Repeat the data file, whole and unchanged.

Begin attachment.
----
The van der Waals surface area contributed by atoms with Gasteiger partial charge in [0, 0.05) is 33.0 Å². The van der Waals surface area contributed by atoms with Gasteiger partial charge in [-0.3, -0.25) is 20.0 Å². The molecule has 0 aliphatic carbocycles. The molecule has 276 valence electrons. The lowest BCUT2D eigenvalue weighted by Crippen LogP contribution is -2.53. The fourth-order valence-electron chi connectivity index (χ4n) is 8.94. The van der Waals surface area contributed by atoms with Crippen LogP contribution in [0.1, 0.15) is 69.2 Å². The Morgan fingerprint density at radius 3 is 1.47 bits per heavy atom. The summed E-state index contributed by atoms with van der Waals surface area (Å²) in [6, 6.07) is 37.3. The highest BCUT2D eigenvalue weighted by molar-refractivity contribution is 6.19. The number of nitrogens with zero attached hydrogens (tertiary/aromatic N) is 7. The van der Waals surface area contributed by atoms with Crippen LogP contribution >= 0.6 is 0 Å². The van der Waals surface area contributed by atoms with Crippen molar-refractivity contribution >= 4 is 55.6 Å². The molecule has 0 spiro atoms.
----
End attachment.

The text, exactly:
The van der Waals surface area contributed by atoms with Gasteiger partial charge in [0, 0.05) is 33.0 Å². The van der Waals surface area contributed by atoms with Gasteiger partial charge in [-0.3, -0.25) is 20.0 Å². The molecule has 0 aliphatic carbocycles. The molecule has 276 valence electrons. The lowest BCUT2D eigenvalue weighted by Crippen LogP contribution is -2.53. The fourth-order valence-electron chi connectivity index (χ4n) is 8.94. The van der Waals surface area contributed by atoms with Crippen LogP contribution in [0.1, 0.15) is 69.2 Å². The Morgan fingerprint density at radius 3 is 1.47 bits per heavy atom. The summed E-state index contributed by atoms with van der Waals surface area (Å²) in [6, 6.07) is 37.3. The highest BCUT2D eigenvalue weighted by molar-refractivity contribution is 6.19. The number of nitrogens with zero attached hydrogens (tertiary/aromatic N) is 7. The van der Waals surface area contributed by atoms with Crippen LogP contribution >= 0.6 is 0 Å². The van der Waals surface area contributed by atoms with Crippen molar-refractivity contribution >= 4 is 55.6 Å². The molecule has 0 spiro atoms.